Tuesday I was furiously finishing up the preparation of my two hour talk on the history and geography of America. I don't think Sun Zhi Hong has any sense of the amount of time it takes to do a good job on a talk that lasts that long to people who can barely understand the language. But I finally got it whipped together with lots of appropriate pictures and maps (thanks to Gaylen Lewis, a history teaching friend from B.C. who put maps in a form I could use and sent them to me via email).

Sun Zhi Hong who is officially the headmaster of both the primary school and the middle school came to do an observation of me with my 2nd grade class. I'm anxious to see him with an interpreter handy so I can tell him what he was witnessing (since he doesn't understand English). After the first opening sentence, I hardly said anything for the next fifteen minutes. For that whole time the little second graders were communicating completely in English, spontaneously, with sentences that are not memorized from the book, and having a good time doing it. It was mostly, ``What is this?'' or ``What color is this?'' and then calling on someone to answer with a complete sentence. They would thank each other and say ``You're welcome.'' Then the new person got to ask a question. They were so cute. They were all over the room pointing out different objects, and everybody had a turn. I was really proud of them! Šbut I had the feeling that Sun Zhi Hong wanted to see me ``teach''. A whole different concept of what it is about.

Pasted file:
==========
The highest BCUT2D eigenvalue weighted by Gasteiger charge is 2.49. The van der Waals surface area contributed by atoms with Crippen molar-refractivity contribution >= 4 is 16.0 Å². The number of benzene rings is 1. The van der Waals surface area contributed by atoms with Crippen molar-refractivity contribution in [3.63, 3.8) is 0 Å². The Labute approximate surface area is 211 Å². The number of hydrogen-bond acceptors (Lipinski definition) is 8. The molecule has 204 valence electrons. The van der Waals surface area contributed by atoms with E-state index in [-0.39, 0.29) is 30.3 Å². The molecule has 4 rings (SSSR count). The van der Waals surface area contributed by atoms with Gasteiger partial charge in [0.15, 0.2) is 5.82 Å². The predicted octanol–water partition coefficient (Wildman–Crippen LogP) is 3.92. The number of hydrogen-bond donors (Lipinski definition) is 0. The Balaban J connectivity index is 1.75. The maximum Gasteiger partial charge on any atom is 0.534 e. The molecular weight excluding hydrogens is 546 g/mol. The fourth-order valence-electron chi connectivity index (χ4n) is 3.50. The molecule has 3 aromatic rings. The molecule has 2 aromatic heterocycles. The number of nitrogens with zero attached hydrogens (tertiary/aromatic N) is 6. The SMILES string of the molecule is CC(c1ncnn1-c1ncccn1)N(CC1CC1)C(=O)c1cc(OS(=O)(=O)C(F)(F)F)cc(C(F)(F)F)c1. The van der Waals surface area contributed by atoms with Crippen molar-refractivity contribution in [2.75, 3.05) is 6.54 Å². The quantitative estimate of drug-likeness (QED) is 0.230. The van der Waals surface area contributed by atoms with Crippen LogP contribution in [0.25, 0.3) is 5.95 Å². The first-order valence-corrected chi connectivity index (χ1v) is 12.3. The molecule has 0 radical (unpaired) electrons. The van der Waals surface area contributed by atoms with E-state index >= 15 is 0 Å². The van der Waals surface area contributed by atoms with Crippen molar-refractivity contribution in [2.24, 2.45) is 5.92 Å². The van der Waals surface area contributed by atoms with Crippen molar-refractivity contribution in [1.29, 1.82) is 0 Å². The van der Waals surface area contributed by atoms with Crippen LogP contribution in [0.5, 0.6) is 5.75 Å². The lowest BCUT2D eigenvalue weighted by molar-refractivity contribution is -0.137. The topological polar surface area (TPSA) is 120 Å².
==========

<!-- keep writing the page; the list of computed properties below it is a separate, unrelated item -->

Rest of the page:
The Wednesday talk went well. It was a rainy day and it was held at a different locationŠthe primary school associated with the Tianjin University. I was glad to see the campus of the oldest university in China. You could tell the difference that University associated schools usually have, if only in the equipment. They had the same arrangement where I could plug in the computerŠbut their man knew how to make it work! I repeat that talk next week. Then I do one more talk combining the American family for one hour and my impressions of China and the differences between the two countries for the second hour. So that it doesn't press up against my time at the end, I will give that talk only once to the combined teachers. Hallelujah!